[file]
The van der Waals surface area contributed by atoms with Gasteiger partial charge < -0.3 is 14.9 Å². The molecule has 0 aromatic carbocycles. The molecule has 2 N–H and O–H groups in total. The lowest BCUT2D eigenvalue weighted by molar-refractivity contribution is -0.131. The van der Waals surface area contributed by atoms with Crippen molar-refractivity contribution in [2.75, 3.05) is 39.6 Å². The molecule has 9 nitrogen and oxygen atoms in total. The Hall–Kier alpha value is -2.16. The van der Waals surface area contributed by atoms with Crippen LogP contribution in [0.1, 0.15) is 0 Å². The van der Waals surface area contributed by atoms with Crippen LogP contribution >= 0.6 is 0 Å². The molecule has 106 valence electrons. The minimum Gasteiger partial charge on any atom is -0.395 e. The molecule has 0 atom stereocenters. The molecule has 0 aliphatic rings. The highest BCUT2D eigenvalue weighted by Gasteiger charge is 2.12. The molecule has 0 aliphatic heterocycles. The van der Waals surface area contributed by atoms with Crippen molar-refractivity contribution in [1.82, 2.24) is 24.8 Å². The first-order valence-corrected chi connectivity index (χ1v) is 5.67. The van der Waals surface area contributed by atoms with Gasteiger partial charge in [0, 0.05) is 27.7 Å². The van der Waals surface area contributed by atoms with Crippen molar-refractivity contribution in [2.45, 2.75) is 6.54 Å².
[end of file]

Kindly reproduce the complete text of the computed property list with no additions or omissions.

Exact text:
The van der Waals surface area contributed by atoms with Gasteiger partial charge < -0.3 is 14.9 Å². The molecule has 0 aromatic carbocycles. The molecule has 2 N–H and O–H groups in total. The lowest BCUT2D eigenvalue weighted by molar-refractivity contribution is -0.131. The van der Waals surface area contributed by atoms with Crippen molar-refractivity contribution in [2.75, 3.05) is 39.6 Å². The molecule has 9 nitrogen and oxygen atoms in total. The Hall–Kier alpha value is -2.16. The van der Waals surface area contributed by atoms with Crippen LogP contribution in [0.1, 0.15) is 0 Å². The van der Waals surface area contributed by atoms with Crippen LogP contribution >= 0.6 is 0 Å². The molecule has 106 valence electrons. The minimum Gasteiger partial charge on any atom is -0.395 e. The molecule has 0 atom stereocenters. The molecule has 0 aliphatic rings. The highest BCUT2D eigenvalue weighted by Gasteiger charge is 2.12. The molecule has 0 aliphatic heterocycles. The van der Waals surface area contributed by atoms with Crippen molar-refractivity contribution in [1.82, 2.24) is 24.8 Å². The first-order valence-corrected chi connectivity index (χ1v) is 5.67. The van der Waals surface area contributed by atoms with Gasteiger partial charge in [0, 0.05) is 27.7 Å². The van der Waals surface area contributed by atoms with Crippen molar-refractivity contribution in [2.45, 2.75) is 6.54 Å².